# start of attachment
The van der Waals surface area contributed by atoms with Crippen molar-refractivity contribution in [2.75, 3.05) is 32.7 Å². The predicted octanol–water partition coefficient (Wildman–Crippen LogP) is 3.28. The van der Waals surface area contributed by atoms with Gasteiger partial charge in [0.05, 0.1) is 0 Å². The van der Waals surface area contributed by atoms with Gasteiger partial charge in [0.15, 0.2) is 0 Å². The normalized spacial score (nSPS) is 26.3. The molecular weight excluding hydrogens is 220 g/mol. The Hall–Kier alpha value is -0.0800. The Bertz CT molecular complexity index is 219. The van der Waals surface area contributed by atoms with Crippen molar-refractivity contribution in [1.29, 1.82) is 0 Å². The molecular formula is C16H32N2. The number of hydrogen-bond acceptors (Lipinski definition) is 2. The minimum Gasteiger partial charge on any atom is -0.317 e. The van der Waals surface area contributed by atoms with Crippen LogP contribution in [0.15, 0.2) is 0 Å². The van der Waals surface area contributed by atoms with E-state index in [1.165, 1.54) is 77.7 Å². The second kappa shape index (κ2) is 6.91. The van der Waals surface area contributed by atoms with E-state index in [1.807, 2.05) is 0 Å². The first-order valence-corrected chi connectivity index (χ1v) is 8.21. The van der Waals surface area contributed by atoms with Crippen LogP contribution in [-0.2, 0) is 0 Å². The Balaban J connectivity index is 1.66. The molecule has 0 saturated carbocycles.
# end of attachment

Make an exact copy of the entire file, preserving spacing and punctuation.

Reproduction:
The van der Waals surface area contributed by atoms with Crippen molar-refractivity contribution in [2.75, 3.05) is 32.7 Å². The predicted octanol–water partition coefficient (Wildman–Crippen LogP) is 3.28. The van der Waals surface area contributed by atoms with Gasteiger partial charge in [0.05, 0.1) is 0 Å². The van der Waals surface area contributed by atoms with Gasteiger partial charge in [0.15, 0.2) is 0 Å². The normalized spacial score (nSPS) is 26.3. The molecular weight excluding hydrogens is 220 g/mol. The Hall–Kier alpha value is -0.0800. The Bertz CT molecular complexity index is 219. The van der Waals surface area contributed by atoms with Crippen molar-refractivity contribution in [1.29, 1.82) is 0 Å². The molecular formula is C16H32N2. The number of hydrogen-bond acceptors (Lipinski definition) is 2. The minimum Gasteiger partial charge on any atom is -0.317 e. The van der Waals surface area contributed by atoms with Crippen LogP contribution in [0.15, 0.2) is 0 Å². The van der Waals surface area contributed by atoms with E-state index in [1.165, 1.54) is 77.7 Å². The second kappa shape index (κ2) is 6.91. The van der Waals surface area contributed by atoms with E-state index in [1.807, 2.05) is 0 Å². The first-order valence-corrected chi connectivity index (χ1v) is 8.21. The van der Waals surface area contributed by atoms with Crippen LogP contribution in [-0.2, 0) is 0 Å². The Balaban J connectivity index is 1.66. The molecule has 0 saturated carbocycles.